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Online privacy policies take over antipiracy as top Internet headline

After weeks of nonstop talk (including a lot of criticism) of SOPA and other antipiracy legislation, protecting online privacy is back in the news. The switch in focus came as the European Union announced sweeping changes to its data protection rules and Google released details of its new privacy policy, which goes into effect March 1.

Both the EU and Google insist that they are making the changes to streamline online privacy policies. The European commission said its 27 member states have implemented its data protection rules differently, “resulting in divergences in enforcement.” The EU changes incorporate a single set of data protection rules that will be valid across all member countries. The changes to the online privacy policy will reduce unnecessary administrative requirements, saving businesses around €2.3 billion a year, according to the EU.

When announcing its changes, Google said it was replacing 60 different privacy policies with “one that’s a lot shorter and easier to read.” Under the new policy, for the first time Google Account users could have their information cross-referenced among several of Google’s sites. By treating users as a single entity across Google products, Google said it can provide better search results, ads and other content.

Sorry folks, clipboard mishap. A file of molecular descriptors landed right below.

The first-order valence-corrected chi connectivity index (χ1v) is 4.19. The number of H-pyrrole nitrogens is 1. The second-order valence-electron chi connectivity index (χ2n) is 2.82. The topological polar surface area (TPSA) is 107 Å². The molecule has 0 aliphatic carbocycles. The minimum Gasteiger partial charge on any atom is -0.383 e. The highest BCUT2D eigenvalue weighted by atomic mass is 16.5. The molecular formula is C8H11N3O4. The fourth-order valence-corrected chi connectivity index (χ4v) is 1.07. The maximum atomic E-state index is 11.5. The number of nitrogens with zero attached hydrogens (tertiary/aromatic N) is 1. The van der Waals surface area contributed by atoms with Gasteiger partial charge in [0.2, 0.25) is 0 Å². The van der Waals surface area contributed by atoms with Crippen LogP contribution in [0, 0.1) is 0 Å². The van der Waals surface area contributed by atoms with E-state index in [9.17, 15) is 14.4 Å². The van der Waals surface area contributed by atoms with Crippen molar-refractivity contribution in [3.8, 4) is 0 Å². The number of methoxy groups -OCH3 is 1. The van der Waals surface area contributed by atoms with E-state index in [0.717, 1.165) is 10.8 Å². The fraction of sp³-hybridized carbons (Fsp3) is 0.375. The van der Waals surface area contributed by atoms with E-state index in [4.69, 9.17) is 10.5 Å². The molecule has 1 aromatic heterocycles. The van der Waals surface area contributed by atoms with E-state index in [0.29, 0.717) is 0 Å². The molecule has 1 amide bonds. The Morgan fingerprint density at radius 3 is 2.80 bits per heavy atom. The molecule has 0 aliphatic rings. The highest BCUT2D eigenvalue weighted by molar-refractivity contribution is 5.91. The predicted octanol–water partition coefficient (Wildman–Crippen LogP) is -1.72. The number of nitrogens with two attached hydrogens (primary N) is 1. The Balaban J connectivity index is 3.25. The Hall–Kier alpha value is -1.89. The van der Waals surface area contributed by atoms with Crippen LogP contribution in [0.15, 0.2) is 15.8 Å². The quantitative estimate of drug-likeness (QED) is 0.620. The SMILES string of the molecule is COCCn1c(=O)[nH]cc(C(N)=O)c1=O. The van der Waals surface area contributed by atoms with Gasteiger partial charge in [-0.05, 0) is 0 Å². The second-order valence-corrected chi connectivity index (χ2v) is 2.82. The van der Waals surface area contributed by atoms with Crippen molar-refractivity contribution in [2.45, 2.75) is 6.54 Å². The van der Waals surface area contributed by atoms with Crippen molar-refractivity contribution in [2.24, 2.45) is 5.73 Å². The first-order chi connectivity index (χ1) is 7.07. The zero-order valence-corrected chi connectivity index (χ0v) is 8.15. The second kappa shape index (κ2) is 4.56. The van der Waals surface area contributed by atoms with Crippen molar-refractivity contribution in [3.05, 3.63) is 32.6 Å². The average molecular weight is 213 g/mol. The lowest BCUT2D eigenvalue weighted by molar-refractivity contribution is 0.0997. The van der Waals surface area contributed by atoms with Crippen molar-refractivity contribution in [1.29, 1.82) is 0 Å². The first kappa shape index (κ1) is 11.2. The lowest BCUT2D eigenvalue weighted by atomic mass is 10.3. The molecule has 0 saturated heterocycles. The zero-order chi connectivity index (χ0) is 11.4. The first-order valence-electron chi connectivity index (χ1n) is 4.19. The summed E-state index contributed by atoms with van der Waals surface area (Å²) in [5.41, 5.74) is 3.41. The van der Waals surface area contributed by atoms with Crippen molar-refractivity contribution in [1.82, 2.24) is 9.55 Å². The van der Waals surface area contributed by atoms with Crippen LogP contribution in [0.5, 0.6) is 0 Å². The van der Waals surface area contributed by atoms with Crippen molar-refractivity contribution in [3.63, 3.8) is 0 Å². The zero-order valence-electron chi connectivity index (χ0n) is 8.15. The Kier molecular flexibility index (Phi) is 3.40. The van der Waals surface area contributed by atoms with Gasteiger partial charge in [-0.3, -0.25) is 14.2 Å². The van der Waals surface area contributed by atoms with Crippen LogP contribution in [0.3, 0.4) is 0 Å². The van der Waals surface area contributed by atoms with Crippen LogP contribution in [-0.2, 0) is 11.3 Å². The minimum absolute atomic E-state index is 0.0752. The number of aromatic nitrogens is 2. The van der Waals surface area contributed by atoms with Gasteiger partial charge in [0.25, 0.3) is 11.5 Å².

Of course, like everything else surrounding big online security and privacy changes, these two announcements were not without controversy. Critics of the EU’s new data protection rules say complying would hinder Internet innovation and create expensive, unnecessary new regulations for companies. (These criticisms were similar to those surrounding SOPA and antipiracy legislation, and we all know how well that turned out.)

Speaking of legislators, some were quick to point out detriments to Google’s new privacy rules. Reps. Edward J. Markey (D-Mass) and Joe Barton (R-Texas) have already sent a letter to the FTC saying Google’s new policy violates the agreement the company came to last year after privacy questions arose around Google Buzz.

So it sounds like these two big announcements are just the start of what will likely be a lengthy discussion of the best way to protect online privacy. In both the EU data protection revamp and Google’s new privacy policy, the two entities are trying to bolster business while at the same time protecting online privacy. It will be interesting to see if online privacy regulators and business can meet in the middle and best protect both commerce and the personal information of users. It definitely won’t be easy.

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